Fresno State at Boise State

Sports Xchange

November 29, 2017 at 11:46 am.

GAME SNAPSHOT
KICKOFF: Saturday, 7:45 p.m. ET
SITE: Albertsons Stadium, Boise, Idaho
TV: ESPN
SERIES: Boise State leads 13-6. The teams did not play in 2015 or 2016, but met last week in Fresno, with the Bulldogs winning 28-17.
RANKINGS: Fresno State No. 25

PLAYERS TO WATCH
Bulldogs

–QB Marcus McMaryion, a transfer from Oregon State who joined the team during fall camp, has started the past nine games. He earned MW Offensive Player of the Week honors for his performance Saturday in the win over Boise State, when he 23 of 36 passes for 332 yards, with two touchdowns and no interceptions. The last time a Fresno State player won a weekly MW award for offense: Derek Carr on Nov. 25, 2013.

–WR KeeSean Johnson has caught a pass in 34 consecutive games and will set a school record if he makes one reception on Saturday. Johnson is tied with Henry Ellard, who had a 34-game reception streak from 1979 to 1982. Johnson has 167 career receptions.

–LB Jeffrey Allison, who has twice won MW Defensive Player of the Week honors this season, has reached 103 tackles for the season. The next-highest Bulldogs tackler, linebacker Georgia Helmuth, has 76.

Broncos

–LB Leighton Vander Esch has 113 tackles this season, marking the third time in four seasons that a Bronco has reached the 100-tackle mark, following Tanner Vallejo (100 in 2014) and Ben Weaver (108 in 2016). Vander Esch has been a playmaker, forcing three fumbles and making 5.5 tackles for loss, including three sacks.

–S Kekoa Nawahine, a sophomore, has been a breakout player in 2017. He is coming off a 12-tackle performance last week against Fresno State, two weeks after recording a career-high 14 at Colorado State. Nawahine has 90 tackles this season and leads the Broncos with three interceptions.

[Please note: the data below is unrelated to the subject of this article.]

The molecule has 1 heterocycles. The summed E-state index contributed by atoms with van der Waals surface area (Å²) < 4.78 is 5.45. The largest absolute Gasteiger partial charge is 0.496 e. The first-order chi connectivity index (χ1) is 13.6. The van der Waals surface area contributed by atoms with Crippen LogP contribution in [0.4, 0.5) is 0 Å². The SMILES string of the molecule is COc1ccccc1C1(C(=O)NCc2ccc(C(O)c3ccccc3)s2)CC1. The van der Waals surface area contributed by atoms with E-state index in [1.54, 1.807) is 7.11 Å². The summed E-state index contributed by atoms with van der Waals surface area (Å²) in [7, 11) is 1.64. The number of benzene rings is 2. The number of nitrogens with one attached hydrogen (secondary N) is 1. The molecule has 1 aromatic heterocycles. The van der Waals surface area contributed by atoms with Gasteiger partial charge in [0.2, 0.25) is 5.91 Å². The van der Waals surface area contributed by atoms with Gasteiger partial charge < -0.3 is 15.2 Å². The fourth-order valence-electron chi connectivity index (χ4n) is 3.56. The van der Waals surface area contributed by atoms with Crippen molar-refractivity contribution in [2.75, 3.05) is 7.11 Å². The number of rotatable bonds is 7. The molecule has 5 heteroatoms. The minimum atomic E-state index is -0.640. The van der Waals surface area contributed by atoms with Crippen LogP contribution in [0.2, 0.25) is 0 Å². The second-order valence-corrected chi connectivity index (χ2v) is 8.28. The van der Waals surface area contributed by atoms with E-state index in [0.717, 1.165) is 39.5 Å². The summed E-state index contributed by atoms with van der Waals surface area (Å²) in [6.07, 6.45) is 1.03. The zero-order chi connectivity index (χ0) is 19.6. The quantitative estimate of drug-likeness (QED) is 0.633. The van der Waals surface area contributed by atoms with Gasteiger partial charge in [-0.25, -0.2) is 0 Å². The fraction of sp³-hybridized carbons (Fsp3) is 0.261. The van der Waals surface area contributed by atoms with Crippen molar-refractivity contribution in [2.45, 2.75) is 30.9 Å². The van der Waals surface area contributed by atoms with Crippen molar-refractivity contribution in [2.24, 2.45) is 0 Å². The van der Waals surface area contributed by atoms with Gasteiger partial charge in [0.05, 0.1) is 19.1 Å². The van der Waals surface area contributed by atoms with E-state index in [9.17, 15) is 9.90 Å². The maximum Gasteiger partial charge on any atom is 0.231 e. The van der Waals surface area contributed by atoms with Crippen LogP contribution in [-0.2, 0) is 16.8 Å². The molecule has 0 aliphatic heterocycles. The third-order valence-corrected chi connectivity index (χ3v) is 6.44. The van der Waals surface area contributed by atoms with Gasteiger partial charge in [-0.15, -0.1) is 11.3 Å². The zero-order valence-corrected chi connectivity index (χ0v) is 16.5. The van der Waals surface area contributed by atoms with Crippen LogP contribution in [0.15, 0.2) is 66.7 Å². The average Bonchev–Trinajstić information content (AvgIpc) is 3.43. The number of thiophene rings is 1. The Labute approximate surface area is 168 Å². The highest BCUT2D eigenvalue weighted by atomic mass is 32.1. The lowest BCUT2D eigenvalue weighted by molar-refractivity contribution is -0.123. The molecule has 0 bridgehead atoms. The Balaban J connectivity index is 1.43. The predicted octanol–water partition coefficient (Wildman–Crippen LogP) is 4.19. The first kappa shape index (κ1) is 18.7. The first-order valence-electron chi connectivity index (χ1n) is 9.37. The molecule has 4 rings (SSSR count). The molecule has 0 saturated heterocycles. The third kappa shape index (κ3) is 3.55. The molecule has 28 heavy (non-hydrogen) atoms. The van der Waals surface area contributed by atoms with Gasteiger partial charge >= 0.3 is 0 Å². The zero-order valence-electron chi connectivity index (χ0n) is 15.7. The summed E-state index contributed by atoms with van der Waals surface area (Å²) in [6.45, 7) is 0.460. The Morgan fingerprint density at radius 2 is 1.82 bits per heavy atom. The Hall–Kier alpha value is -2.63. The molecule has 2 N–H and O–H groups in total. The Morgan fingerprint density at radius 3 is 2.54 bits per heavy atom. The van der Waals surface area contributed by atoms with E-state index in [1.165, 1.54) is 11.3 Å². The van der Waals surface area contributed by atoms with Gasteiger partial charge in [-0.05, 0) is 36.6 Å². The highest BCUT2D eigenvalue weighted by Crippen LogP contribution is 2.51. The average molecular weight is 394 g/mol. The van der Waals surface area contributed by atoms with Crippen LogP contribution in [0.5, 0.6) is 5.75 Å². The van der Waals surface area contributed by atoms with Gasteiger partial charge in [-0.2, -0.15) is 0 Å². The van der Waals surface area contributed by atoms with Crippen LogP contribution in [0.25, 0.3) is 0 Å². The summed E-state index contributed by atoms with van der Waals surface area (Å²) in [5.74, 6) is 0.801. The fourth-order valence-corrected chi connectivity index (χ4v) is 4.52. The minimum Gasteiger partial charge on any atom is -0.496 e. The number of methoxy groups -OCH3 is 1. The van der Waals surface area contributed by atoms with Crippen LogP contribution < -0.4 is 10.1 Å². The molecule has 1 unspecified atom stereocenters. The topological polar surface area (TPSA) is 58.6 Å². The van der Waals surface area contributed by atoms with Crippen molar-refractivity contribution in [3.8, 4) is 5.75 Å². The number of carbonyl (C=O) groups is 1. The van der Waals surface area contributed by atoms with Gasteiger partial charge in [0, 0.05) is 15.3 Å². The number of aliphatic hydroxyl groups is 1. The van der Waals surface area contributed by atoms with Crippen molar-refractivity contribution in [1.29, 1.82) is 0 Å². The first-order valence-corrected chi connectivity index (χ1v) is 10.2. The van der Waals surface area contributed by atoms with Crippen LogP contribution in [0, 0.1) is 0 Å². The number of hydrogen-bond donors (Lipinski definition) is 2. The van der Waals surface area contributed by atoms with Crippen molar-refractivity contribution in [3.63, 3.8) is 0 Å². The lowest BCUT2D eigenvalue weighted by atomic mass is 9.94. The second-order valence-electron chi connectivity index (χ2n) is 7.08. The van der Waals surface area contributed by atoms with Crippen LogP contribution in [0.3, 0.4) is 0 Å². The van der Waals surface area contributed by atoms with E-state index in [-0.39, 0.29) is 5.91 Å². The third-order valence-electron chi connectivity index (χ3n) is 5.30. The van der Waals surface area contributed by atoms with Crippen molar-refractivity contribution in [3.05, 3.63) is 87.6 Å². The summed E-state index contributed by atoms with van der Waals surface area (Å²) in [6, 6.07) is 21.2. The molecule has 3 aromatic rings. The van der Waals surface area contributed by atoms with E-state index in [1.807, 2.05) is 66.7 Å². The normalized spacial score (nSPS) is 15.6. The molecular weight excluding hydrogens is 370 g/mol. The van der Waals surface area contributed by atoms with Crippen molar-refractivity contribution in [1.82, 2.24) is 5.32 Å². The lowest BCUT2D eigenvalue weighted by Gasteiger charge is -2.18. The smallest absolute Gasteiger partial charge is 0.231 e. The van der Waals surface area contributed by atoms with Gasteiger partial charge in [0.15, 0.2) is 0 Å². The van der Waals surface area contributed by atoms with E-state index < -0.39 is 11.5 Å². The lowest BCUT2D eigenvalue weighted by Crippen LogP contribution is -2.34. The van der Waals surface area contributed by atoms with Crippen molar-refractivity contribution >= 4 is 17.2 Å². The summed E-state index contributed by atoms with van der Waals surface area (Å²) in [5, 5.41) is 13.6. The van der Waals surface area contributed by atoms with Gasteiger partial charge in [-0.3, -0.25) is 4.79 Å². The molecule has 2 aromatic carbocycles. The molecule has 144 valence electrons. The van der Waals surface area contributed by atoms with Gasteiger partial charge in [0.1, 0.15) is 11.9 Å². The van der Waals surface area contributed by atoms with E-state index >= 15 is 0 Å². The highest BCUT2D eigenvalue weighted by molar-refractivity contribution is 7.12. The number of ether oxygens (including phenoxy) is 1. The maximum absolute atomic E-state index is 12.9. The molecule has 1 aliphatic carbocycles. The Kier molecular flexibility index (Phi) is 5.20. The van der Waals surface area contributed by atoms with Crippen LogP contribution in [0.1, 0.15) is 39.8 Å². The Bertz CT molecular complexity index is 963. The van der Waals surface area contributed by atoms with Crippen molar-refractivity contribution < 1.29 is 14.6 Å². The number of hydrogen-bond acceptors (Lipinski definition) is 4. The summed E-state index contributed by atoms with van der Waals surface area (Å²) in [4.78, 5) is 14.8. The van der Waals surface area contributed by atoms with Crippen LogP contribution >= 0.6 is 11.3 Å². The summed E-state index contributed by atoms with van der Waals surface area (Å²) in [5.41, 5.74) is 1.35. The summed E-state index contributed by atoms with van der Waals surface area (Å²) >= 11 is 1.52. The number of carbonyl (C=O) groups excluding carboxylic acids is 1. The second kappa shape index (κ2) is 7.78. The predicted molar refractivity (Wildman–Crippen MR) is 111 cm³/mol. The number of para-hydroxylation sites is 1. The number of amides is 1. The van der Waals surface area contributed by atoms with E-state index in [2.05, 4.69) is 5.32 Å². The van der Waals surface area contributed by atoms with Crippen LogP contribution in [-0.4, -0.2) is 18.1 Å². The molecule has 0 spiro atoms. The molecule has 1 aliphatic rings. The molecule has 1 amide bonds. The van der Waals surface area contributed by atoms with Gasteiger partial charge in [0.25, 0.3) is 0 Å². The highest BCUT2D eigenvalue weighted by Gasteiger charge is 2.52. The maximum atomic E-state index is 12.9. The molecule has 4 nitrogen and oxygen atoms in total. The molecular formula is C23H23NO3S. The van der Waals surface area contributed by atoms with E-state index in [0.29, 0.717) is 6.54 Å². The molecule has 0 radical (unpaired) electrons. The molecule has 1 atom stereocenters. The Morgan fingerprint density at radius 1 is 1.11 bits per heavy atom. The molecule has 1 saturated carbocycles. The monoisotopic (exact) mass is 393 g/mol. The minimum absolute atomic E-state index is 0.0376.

–QB Brett Rypien has lived up to his two-time All-Mountain West form over Boise State’s last five games, going a combined 100-for-151 (66.2 percent) for 1,427 yards and 12 touchdowns against just one interception.

KEYS
TO THE GAME

Jeff Tedford, head coach of No. 25-ranked Fresno State, once again meets Boise State and its head coach, Bryan Harsin, Saturday at Boise’s Albertsons Stadium for the Mountain West Conference championship.

Though on opposite sidelines, the two share similar backgrounds on their way to this title opportunity.

Tedford is in his first season at Fresno State, completing a remarkable regular-season turnaround that culminated with a 28-17 home win over Boise State last week for the Milk Can Trophy.

The Bulldogs (9-3, 7-1) had already claimed the West division’s berth into last week’s game, but the victory over the Broncos (9-3, 7-1) put a fitting bow on their turnaround from a 1-11 finish in 2016.

“I cannot tell you how happy and gratified I am to see all of the hard work paying off for these guys and this coaching staff who have put so much into it,” Tedford said.

And for Tedford, his own hard work and long path paid dividends this season, as well.

Successful with the Cal Golden Bears throughout the 2000s, Tedford’s 11-season tenure in Berkeley ended in 2012 after the Golden Bears finished below .500 two out of three seasons. Tedford spent time in the NFL with the Tampa Bay Buccaneers and the CFL with the BC Lions before returning to college football last season as an assistant to Chris Petersen with the Washington Huskies.